Summer (Indulge me)

The local paper has started a feature in which it reprints scenes of summer “from a different point of view - from writers who over the years have featured local scenes in their work.” Hmmm, I haven’t been asked, but I’ve written a few passages about Baltimore summers in my time.

My favorite: “Summer finally began. It began over and over again. It began in mid-May, with a disturbingly early heat wave. It began again on Memorial Day, when the private swim clubs opened for business, even though the heat wave had receded and the weather had reverted to the cold and dreary days of April. It began with each last day of school, district by district, with the city of Baltimore always the last to release its children. It began with the first Code Red Day, an index of air not terror, issued when the heat held the smog too close to the city. It began every Friday about 4 p.m., when the local radio stations reported that the back-ups at the toll plazas for the Bay Bridge were now three miles, four miles, five miles long. It began when the fireflies appeared and a new generation of children tested the folklore that the insects could not fly if one walked with them balanced on a fingertip . . . By the time the solstice actually arrived, summer already seemed careworn and used.”

My family belonged to a private swim club, a place that appears, pretty much unedited, in Every Secret Thing, from which the above is taken. The swim team girls wore beautiful orange-and-brown Speedos with a front panel that one could inflate by holding it out and plunging down into the water. In the water, we played Marco Polo and underwater tag. During adult swim, we played I Doubt It and Pitch and Hearts. Nutty Buddies cost 25 cents. The no-running rule was so strictly enforced that, to this day, I don’t think I would run in a pool area even if I were fleeing some peril.

So how does summer begin, where you are? Or where you were when you were, say, 11?

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12 thoughts on “Summer (Indulge me)

  1. For me, the summer always began on July 1…my birthday. I was never home to have a party, but who cared? We were always in transit to someplace exciting. In 1965, when I was eight, it was to San Francisco and the beginning of a month-long trip that took us to a dozen national parks. In 1972, it was to Nairobi, Kenya, and my Africa adventure. Other years it was to our house in Woods Hole, on Cape Cod. We’d arrive and check to make sure nothing had changed since the previous Labor Day. Then I’d kick off my shoes and hobble around the corner to Sidney Street, where all my summer friends lived. I would barely put on shoes once the rest of the summer. The first few days, I’d keep getting sharp pebbles and other objects stuck in the bottom of my feet, but after that I’d have callouses half an inch thick. I could have walked across hot coals, no problem.

  2. I have two distinctly different summer-type feelings. Let’s go first with one from my younger years.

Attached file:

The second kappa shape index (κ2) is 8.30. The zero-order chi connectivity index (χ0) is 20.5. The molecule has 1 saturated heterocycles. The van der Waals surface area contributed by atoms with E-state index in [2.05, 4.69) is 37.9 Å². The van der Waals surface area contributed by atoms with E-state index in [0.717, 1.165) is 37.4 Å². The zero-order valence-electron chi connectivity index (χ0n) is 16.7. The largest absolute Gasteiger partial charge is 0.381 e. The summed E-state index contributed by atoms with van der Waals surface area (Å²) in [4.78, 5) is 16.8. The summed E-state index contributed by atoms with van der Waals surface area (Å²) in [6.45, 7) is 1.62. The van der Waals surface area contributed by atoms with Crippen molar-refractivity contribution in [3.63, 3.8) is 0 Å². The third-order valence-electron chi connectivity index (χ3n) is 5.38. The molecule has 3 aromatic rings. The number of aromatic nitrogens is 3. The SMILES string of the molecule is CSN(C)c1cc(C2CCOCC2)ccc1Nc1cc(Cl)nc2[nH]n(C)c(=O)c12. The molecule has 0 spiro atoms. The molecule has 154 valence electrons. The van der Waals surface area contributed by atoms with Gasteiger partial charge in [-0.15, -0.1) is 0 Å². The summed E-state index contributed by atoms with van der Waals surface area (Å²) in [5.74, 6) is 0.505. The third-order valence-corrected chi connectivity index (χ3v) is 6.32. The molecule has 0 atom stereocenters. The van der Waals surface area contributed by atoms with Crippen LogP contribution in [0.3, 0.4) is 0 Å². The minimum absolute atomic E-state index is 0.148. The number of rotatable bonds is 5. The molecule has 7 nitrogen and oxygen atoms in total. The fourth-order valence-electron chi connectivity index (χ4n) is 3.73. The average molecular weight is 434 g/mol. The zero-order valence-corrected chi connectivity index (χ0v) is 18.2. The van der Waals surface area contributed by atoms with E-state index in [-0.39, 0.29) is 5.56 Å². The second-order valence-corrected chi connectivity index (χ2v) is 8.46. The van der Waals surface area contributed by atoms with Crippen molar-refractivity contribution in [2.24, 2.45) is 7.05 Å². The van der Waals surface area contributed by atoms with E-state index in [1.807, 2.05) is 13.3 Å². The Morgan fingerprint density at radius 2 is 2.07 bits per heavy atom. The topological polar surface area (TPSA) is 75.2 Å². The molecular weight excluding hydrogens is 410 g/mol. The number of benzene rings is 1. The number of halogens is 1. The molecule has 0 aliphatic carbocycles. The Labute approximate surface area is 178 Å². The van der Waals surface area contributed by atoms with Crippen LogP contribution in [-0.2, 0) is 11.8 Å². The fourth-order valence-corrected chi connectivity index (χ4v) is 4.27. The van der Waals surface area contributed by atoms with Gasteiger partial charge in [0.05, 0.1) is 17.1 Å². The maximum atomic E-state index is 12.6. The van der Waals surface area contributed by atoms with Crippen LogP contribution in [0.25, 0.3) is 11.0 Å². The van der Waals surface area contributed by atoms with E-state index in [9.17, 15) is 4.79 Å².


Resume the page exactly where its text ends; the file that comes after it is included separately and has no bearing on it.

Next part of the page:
I read a lot, but instead of being in my room, I did most of my summer reading outside when I was young, mostly up in trees or some sort of fort I would build out of lawn chairs or some such thing. I still have memories of a Micky Mouse comic book about smugglers and caves and hidden passeges and those memories have inspired at least three short stories I’ve written.

    But the one summer memory that stick out most in my mind was when I got a hardback copy of “An American Tale.” I read it in the tree in our front yard one day and was called into the house for some reason and left the book in the tree. That night it poured rain and ruined the book. The next morning all I found was a floppy book cover and a gooey mess of pulpy soup that used to be the individula pages. I cried and cried over that and even months after still had a pit in my stomach thinking about it.

    I still don’t know why that affected me so much, but I have always been prone to episodes of unexplained emotional sensitivity so I’m used to it by now.

    As for recent summer memories, they are all horrid. Since my first year in college, summer was when I had all of the jobs I hated. During the school year I worked on the newspaper or literary magaine or worked in the writing center or library, all fun jobs but in the summer I’d have to take jobs just for the money. I was a wire puller for a phone company, a parking lot attendent, a grocery bagger, a can smasher and ,worst of all, a McDonald’s employee for exactly three weeks.

    My entire life the only job, other than being a shoprat like my dad, I ever refused to do was work in fast food. Well eventually I started running out of places I could quite easily in three months and figured I would do it as a research assignment and write a story out of the whole thing. I hated every minute. There was nothing good about that job. I hated the people, the customers, the food, the uniforms, the pay and so on and so on.

    The only fun I had at all when I worked there was one time when a couple of us tried deep frying anything we could find. I deep fried a quarter pounder and it was fabulous. Deep fried hamburgers have since become very popular at our family cookouts.

  3. Summer in Hartford. YUCH. What my memory retains is humidity and mosquitos. I never really DID get why folks would lie out in the sun in the summer, as that heavy air made me queasy sometimes. As a kid, going to “the reservoir” in a town called Barkhamstead (oy, spelling?) was the big treat - big inner tube and all. Or trips with my mother, father and sister to the little not very impressive - but familiar and friendly - motel on Cape Cod. Penny candy and jumping in the pool every morning (with sometimes damp - eu - pink tank suit.) But after leaving the east coast, I finally realized WHY folks like to go outside in the summer; it’s not always humid everywhere (and try telling folks back in West Hartford, where my mother still lives, that you can live on the coast of the ocean (Seattle) and not encounter humidity in the summer.
    Then there was the ice cream. And the trucks. AHH. Good Humor - okay, pretty good actually; with fudgicle (as we called ‘em) and toasted almond bars (I think they were my sister’s favorite) and sometimes, if you were willing to forego chocolate, creamsicles - a taste I still like. Weird, since neither vanilla nor orange are on my top ten list. And the local guy with the truck who served - oh MAN, lemon ice - the only only thing for 90 plus degree Hartford days. But the real joy, the true happiness of summer came with the Mr. Softy truck and the soft ice cream. My mother and i can still remember a day when I was maybe 13 where we had ice cream for lunch and ice cream for dinner. Period. The end.